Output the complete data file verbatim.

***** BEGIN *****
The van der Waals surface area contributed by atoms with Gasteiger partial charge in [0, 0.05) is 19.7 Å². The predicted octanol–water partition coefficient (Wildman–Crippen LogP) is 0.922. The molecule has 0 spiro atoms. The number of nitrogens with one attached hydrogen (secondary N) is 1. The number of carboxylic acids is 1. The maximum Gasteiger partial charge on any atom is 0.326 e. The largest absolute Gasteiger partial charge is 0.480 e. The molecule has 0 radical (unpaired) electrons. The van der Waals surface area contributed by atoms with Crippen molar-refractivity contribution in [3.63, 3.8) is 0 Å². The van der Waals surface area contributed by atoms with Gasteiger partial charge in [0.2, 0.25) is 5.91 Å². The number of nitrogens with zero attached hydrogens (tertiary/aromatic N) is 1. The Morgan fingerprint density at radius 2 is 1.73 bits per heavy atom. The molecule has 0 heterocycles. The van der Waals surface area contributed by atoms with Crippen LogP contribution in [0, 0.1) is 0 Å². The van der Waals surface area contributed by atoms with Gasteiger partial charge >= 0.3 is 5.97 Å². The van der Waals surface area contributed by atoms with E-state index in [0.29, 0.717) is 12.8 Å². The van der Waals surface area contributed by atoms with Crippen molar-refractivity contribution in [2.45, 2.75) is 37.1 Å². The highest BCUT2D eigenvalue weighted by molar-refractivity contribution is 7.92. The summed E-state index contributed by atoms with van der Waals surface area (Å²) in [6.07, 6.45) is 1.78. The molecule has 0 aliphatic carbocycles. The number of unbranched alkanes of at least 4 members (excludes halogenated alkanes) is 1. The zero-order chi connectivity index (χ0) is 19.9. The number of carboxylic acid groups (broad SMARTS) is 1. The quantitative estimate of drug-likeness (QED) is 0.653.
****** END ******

The van der Waals surface area contributed by atoms with Gasteiger partial charge in [0, 0.05) is 19.7 Å². The predicted octanol–water partition coefficient (Wildman–Crippen LogP) is 0.922. The molecule has 0 spiro atoms. The number of nitrogens with one attached hydrogen (secondary N) is 1. The number of carboxylic acids is 1. The maximum Gasteiger partial charge on any atom is 0.326 e. The largest absolute Gasteiger partial charge is 0.480 e. The molecule has 0 radical (unpaired) electrons. The van der Waals surface area contributed by atoms with Crippen molar-refractivity contribution in [3.63, 3.8) is 0 Å². The van der Waals surface area contributed by atoms with Gasteiger partial charge in [0.2, 0.25) is 5.91 Å². The number of nitrogens with zero attached hydrogens (tertiary/aromatic N) is 1. The Morgan fingerprint density at radius 2 is 1.73 bits per heavy atom. The molecule has 0 heterocycles. The van der Waals surface area contributed by atoms with Crippen LogP contribution in [0, 0.1) is 0 Å². The van der Waals surface area contributed by atoms with Gasteiger partial charge >= 0.3 is 5.97 Å². The van der Waals surface area contributed by atoms with E-state index in [0.29, 0.717) is 12.8 Å². The van der Waals surface area contributed by atoms with Crippen molar-refractivity contribution in [2.45, 2.75) is 37.1 Å². The highest BCUT2D eigenvalue weighted by molar-refractivity contribution is 7.92. The summed E-state index contributed by atoms with van der Waals surface area (Å²) in [6.07, 6.45) is 1.78. The molecule has 0 aliphatic carbocycles. The number of unbranched alkanes of at least 4 members (excludes halogenated alkanes) is 1. The zero-order chi connectivity index (χ0) is 19.9. The number of carboxylic acid groups (broad SMARTS) is 1. The quantitative estimate of drug-likeness (QED) is 0.653.